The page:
Thursday, October 13, 2011

Goon Squads, Book People, and Forgotten Gardens

With thousands of titles currently available, finding a great read seems like such a gamble sometimes but recently I hit the jack-pot with three fabulous books. 

It was many months after I bought the book that I finally read it. Pulitzer Prize winners have been good to me and I was afraid the heightened expectations would mar my reading experience. And when I found out the structure of the book was non-standard--one of the linked stories was told entirely in power point slides--my anti-gimmick-o-meter lit up and made me even more hesitant.

Which just goes to show how external things--covers, synopses, structure, and reviews and, yes, even awards--can fail to show what a book really is. All these worries were unnecessary. The book is like an elegant 3D puzzle. It takes an extremely creative and logical mind as well as authority to pull it off. 

I am not sure how a novel without a central protagonist (there are several recurring characters) or a real plot can evoke so much empathy and intrigue. I am not even sure I'd know how to analyze the book to find the secret ingredients, so I'll just recommend that you read it. 

People of the Book by Geraldine Brooks
I had been meaning to read Geraldine Brooks for a while. After browsing excerpts from several of her books at the bookstore, I took this one home. The premise of the story is simple: a book-restorer tries to uncover the mystery of an ancient treasure.

We travel to different times and places to where this book had been. The historical and cultural aspects are so richly described that they jump to life. Reading about them made me feel at once aware of my ignorance and hungry for more knowledge.

The book is much more than a history and social studies book, of course. The characters, some of whom appear for only a short time, feel authentic, with palpable struggles and hopes. For me to be able to go along on their journeys, to be privy to how they make moral decisions, difficult and life-changing, was what kept my mind going back to the book long after I"d finished it.

Forgotten Gardens by Kate Morton
When I started the book, the constant moving of the story from one protagonist to the next and one time period to the next pulled me out but I was willing to put up with the intrusion because the writing was engaging  I was also very much aware of some of the devices the author had used to enhance the story: repeated themes--losing a child; children being taken and plopped down in foreign environments--and characters with evocative names: the evil landlord named Swindell and the rat-catcher named Rodin.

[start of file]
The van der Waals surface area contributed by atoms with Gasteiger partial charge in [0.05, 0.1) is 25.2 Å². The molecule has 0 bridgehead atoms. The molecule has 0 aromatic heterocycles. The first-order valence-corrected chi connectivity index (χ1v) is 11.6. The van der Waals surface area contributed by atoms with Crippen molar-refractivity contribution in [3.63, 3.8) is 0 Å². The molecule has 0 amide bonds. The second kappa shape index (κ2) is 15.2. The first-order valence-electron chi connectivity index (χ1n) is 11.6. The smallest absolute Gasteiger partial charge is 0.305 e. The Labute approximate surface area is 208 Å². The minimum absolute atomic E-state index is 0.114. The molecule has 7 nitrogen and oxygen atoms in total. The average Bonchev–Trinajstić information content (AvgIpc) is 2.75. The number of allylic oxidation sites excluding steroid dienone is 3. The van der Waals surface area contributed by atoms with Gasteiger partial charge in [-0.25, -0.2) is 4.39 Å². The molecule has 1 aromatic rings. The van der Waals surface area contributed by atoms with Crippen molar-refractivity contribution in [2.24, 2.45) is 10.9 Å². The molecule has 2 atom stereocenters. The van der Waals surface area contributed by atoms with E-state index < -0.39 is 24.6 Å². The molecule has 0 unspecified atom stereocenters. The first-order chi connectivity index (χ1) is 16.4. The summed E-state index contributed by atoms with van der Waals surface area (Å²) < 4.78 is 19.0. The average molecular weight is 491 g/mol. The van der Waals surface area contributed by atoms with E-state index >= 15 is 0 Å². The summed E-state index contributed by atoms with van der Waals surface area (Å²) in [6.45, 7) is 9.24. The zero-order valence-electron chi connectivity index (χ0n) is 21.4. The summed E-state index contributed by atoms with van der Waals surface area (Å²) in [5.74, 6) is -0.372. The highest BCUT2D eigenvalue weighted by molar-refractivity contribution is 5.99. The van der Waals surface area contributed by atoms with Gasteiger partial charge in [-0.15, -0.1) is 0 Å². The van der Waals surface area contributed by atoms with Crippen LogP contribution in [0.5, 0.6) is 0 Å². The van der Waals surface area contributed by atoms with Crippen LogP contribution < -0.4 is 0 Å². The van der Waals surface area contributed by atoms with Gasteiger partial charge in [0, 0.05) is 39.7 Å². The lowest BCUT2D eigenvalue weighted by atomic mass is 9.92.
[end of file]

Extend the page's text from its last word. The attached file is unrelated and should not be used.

At some point, however, I realized I no longer paid attention to those things. All I wanted to do was to finish off whatever I was doing: cooking, talking on the phone, chauffeuring children, so that I could get back to the book. It recaptured for me the delights of my childhood reading experiences. It reminded me what a otherworldly joy reading can bring. The book may contain stock characters or cliched phrases, but I didn't notice, nor did I care. My writer-self was convinced early in the book to stay out of the way and just let my reader-self have at it. Smart self, that one. 

Read any books lately that have given you the goose bumps or made you laugh or brought your nostalgia?


scott g.f.bailey said...

I read Geraldine Brooks' March after it won the Pulitzer and I thought it was a very good book and I learned a lot about first-person narrative from it. I haven't read People of the Book but we have it at home. Mighty Reader didn't care for it, so I hesitate.

I've been sort of circling around Goon Squad all year, picking it up in bookstores and putting it back down. I've been burned by a lot of current literary fiction but, because it won the Pulitzer, I know I'll read it.

MG Higgins said...

I haven't read any of these, but your review of Goon Squad makes me really curious. I think I could get into a story told through power point slides! (I know it shouldn't make a difference, but I'm attracted to the Forgotten Garden cover--it's like a lovely oil bottle label. :)

Yat-Yee said...

Scott: Good Squad is a unique book. Give it a try. Just curious: what does MR not like about People of the Book?

MG: My olive oil purchases are often heavily influenced by the label! If you do read Good Squad, let me know what you think.

Bish Denham said...

Sigh...MORE books to read? It just never ending is it? But how I love it and all the wonderful suggestions I get from all these wonderful blogs.

Yat-Yee said...

I feel your pain, Bish. I just came back from the library with two sparkling new reads I had not even planned to check out...

nutschell said...

Hello! dropping by from Bish Denham's blog hop.
Was hoping to see your Halloween ghost story, but I'm glad to have found your blog just the same! thanks for the book reviews.


Yat-Yee said...

Welcome, Nutshell. I'm behind in getting my post up but it will be. Hope you'll come back later to visit.